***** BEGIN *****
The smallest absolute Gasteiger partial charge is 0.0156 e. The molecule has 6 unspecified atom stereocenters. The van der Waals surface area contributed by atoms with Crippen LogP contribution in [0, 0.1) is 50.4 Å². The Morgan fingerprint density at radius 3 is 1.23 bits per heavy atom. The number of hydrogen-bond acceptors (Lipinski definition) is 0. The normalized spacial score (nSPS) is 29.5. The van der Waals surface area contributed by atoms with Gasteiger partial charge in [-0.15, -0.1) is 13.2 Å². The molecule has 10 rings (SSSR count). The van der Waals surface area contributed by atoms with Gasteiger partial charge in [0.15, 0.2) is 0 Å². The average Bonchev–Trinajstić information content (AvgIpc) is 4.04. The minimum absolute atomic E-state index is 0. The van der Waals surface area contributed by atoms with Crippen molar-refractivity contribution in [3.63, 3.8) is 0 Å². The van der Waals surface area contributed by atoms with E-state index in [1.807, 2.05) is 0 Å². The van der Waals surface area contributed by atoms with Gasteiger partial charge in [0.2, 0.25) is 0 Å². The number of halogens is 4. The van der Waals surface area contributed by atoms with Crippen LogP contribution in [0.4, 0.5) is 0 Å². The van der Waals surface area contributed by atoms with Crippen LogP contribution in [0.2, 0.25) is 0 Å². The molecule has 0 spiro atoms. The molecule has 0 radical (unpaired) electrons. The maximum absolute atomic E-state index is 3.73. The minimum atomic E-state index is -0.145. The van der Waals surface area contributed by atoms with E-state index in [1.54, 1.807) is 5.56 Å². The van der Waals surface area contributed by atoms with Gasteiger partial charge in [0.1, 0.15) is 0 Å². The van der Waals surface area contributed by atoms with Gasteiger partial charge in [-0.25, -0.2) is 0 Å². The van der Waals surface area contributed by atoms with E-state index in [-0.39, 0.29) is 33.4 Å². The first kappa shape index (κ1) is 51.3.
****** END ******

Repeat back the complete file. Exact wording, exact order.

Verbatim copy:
The smallest absolute Gasteiger partial charge is 0.0156 e. The molecule has 6 unspecified atom stereocenters. The van der Waals surface area contributed by atoms with Crippen LogP contribution in [0, 0.1) is 50.4 Å². The Morgan fingerprint density at radius 3 is 1.23 bits per heavy atom. The number of hydrogen-bond acceptors (Lipinski definition) is 0. The normalized spacial score (nSPS) is 29.5. The van der Waals surface area contributed by atoms with Gasteiger partial charge in [-0.15, -0.1) is 13.2 Å². The molecule has 10 rings (SSSR count). The van der Waals surface area contributed by atoms with Gasteiger partial charge in [0.15, 0.2) is 0 Å². The average Bonchev–Trinajstić information content (AvgIpc) is 4.04. The minimum absolute atomic E-state index is 0. The van der Waals surface area contributed by atoms with Crippen molar-refractivity contribution in [3.63, 3.8) is 0 Å². The van der Waals surface area contributed by atoms with E-state index in [1.807, 2.05) is 0 Å². The van der Waals surface area contributed by atoms with Gasteiger partial charge in [0.2, 0.25) is 0 Å². The number of halogens is 4. The van der Waals surface area contributed by atoms with Crippen LogP contribution in [0.4, 0.5) is 0 Å². The van der Waals surface area contributed by atoms with Crippen LogP contribution in [0.2, 0.25) is 0 Å². The molecule has 0 spiro atoms. The molecule has 0 radical (unpaired) electrons. The maximum absolute atomic E-state index is 3.73. The minimum atomic E-state index is -0.145. The van der Waals surface area contributed by atoms with E-state index in [1.54, 1.807) is 5.56 Å². The van der Waals surface area contributed by atoms with Gasteiger partial charge in [0.1, 0.15) is 0 Å². The van der Waals surface area contributed by atoms with Gasteiger partial charge in [-0.25, -0.2) is 0 Å². The van der Waals surface area contributed by atoms with E-state index in [-0.39, 0.29) is 33.4 Å². The first kappa shape index (κ1) is 51.3.